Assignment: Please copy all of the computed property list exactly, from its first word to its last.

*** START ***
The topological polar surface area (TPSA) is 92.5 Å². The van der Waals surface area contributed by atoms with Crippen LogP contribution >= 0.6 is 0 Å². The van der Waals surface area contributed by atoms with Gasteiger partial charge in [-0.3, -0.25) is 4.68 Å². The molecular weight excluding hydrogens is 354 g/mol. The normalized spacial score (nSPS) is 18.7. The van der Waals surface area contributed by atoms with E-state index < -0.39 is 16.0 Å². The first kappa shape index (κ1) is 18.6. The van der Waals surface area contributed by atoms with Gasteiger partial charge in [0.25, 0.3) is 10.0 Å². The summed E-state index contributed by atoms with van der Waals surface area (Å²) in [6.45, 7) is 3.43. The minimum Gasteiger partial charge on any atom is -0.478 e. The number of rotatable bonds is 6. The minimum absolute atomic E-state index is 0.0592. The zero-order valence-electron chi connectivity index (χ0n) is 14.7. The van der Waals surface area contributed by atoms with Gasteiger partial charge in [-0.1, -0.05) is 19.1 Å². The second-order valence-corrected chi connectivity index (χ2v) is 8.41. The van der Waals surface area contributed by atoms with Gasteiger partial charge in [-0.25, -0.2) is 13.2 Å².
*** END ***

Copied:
The topological polar surface area (TPSA) is 92.5 Å². The van der Waals surface area contributed by atoms with Crippen LogP contribution >= 0.6 is 0 Å². The van der Waals surface area contributed by atoms with Gasteiger partial charge in [-0.3, -0.25) is 4.68 Å². The molecular weight excluding hydrogens is 354 g/mol. The normalized spacial score (nSPS) is 18.7. The van der Waals surface area contributed by atoms with E-state index < -0.39 is 16.0 Å². The first kappa shape index (κ1) is 18.6. The van der Waals surface area contributed by atoms with Gasteiger partial charge in [0.25, 0.3) is 10.0 Å². The summed E-state index contributed by atoms with van der Waals surface area (Å²) in [6.45, 7) is 3.43. The minimum Gasteiger partial charge on any atom is -0.478 e. The number of rotatable bonds is 6. The minimum absolute atomic E-state index is 0.0592. The zero-order valence-electron chi connectivity index (χ0n) is 14.7. The van der Waals surface area contributed by atoms with Gasteiger partial charge in [-0.1, -0.05) is 19.1 Å². The second-order valence-corrected chi connectivity index (χ2v) is 8.41. The van der Waals surface area contributed by atoms with Gasteiger partial charge in [-0.25, -0.2) is 13.2 Å².